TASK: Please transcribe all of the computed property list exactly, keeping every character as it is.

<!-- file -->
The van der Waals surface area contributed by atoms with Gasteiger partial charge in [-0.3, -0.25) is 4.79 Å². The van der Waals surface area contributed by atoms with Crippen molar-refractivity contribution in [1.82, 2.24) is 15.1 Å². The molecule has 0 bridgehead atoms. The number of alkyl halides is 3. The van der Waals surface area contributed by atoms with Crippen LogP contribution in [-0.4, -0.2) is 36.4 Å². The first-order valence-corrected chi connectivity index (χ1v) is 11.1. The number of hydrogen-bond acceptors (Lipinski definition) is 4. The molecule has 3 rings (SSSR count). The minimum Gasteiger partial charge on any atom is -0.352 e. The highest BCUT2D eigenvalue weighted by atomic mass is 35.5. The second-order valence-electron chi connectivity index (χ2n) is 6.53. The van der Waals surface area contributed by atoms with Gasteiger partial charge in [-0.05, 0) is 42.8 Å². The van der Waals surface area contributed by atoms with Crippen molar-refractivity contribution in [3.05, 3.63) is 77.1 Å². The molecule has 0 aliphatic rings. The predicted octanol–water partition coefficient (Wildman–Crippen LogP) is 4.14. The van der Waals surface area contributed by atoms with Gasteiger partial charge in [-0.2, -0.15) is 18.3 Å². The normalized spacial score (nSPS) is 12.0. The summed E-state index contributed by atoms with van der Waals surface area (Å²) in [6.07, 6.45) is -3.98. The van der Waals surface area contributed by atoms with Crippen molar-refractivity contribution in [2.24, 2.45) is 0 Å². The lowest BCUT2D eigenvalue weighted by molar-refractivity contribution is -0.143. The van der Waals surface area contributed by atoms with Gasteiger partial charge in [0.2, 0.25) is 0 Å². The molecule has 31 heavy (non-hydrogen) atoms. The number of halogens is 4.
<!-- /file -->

The van der Waals surface area contributed by atoms with Gasteiger partial charge in [-0.3, -0.25) is 4.79 Å². The van der Waals surface area contributed by atoms with Crippen molar-refractivity contribution in [1.82, 2.24) is 15.1 Å². The molecule has 0 bridgehead atoms. The number of alkyl halides is 3. The van der Waals surface area contributed by atoms with Crippen LogP contribution in [-0.4, -0.2) is 36.4 Å². The first-order valence-corrected chi connectivity index (χ1v) is 11.1. The number of hydrogen-bond acceptors (Lipinski definition) is 4. The molecule has 3 rings (SSSR count). The minimum Gasteiger partial charge on any atom is -0.352 e. The highest BCUT2D eigenvalue weighted by atomic mass is 35.5. The second-order valence-electron chi connectivity index (χ2n) is 6.53. The van der Waals surface area contributed by atoms with Gasteiger partial charge in [-0.05, 0) is 42.8 Å². The van der Waals surface area contributed by atoms with Crippen molar-refractivity contribution in [3.05, 3.63) is 77.1 Å². The molecule has 0 aliphatic rings. The predicted octanol–water partition coefficient (Wildman–Crippen LogP) is 4.14. The van der Waals surface area contributed by atoms with Gasteiger partial charge in [-0.2, -0.15) is 18.3 Å². The normalized spacial score (nSPS) is 12.0. The summed E-state index contributed by atoms with van der Waals surface area (Å²) in [6.07, 6.45) is -3.98. The van der Waals surface area contributed by atoms with Crippen molar-refractivity contribution in [2.24, 2.45) is 0 Å². The lowest BCUT2D eigenvalue weighted by molar-refractivity contribution is -0.143. The van der Waals surface area contributed by atoms with Gasteiger partial charge in [0.2, 0.25) is 0 Å². The molecule has 31 heavy (non-hydrogen) atoms. The number of halogens is 4.